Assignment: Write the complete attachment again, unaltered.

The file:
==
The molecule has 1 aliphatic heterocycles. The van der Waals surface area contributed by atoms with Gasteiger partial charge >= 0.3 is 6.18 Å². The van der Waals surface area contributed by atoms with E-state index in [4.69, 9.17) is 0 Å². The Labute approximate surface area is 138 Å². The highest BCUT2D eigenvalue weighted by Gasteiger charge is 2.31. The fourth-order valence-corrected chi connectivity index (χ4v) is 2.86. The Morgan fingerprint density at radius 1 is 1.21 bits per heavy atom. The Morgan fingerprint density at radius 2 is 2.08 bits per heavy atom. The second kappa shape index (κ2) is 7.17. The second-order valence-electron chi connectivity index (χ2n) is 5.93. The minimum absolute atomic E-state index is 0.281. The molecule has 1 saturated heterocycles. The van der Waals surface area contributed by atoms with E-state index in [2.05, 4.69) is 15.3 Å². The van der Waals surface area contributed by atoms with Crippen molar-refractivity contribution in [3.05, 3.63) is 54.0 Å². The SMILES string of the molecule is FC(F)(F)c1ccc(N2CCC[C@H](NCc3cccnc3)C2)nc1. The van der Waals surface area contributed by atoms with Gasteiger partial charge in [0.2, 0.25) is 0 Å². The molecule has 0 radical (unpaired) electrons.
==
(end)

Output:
The molecule has 1 aliphatic heterocycles. The van der Waals surface area contributed by atoms with Gasteiger partial charge >= 0.3 is 6.18 Å². The van der Waals surface area contributed by atoms with E-state index in [4.69, 9.17) is 0 Å². The Labute approximate surface area is 138 Å². The highest BCUT2D eigenvalue weighted by Gasteiger charge is 2.31. The fourth-order valence-corrected chi connectivity index (χ4v) is 2.86. The Morgan fingerprint density at radius 1 is 1.21 bits per heavy atom. The Morgan fingerprint density at radius 2 is 2.08 bits per heavy atom. The second kappa shape index (κ2) is 7.17. The second-order valence-electron chi connectivity index (χ2n) is 5.93. The minimum absolute atomic E-state index is 0.281. The molecule has 1 saturated heterocycles. The van der Waals surface area contributed by atoms with E-state index in [2.05, 4.69) is 15.3 Å². The van der Waals surface area contributed by atoms with Crippen molar-refractivity contribution in [3.05, 3.63) is 54.0 Å². The SMILES string of the molecule is FC(F)(F)c1ccc(N2CCC[C@H](NCc3cccnc3)C2)nc1. The van der Waals surface area contributed by atoms with Gasteiger partial charge in [0.2, 0.25) is 0 Å². The molecule has 0 radical (unpaired) electrons.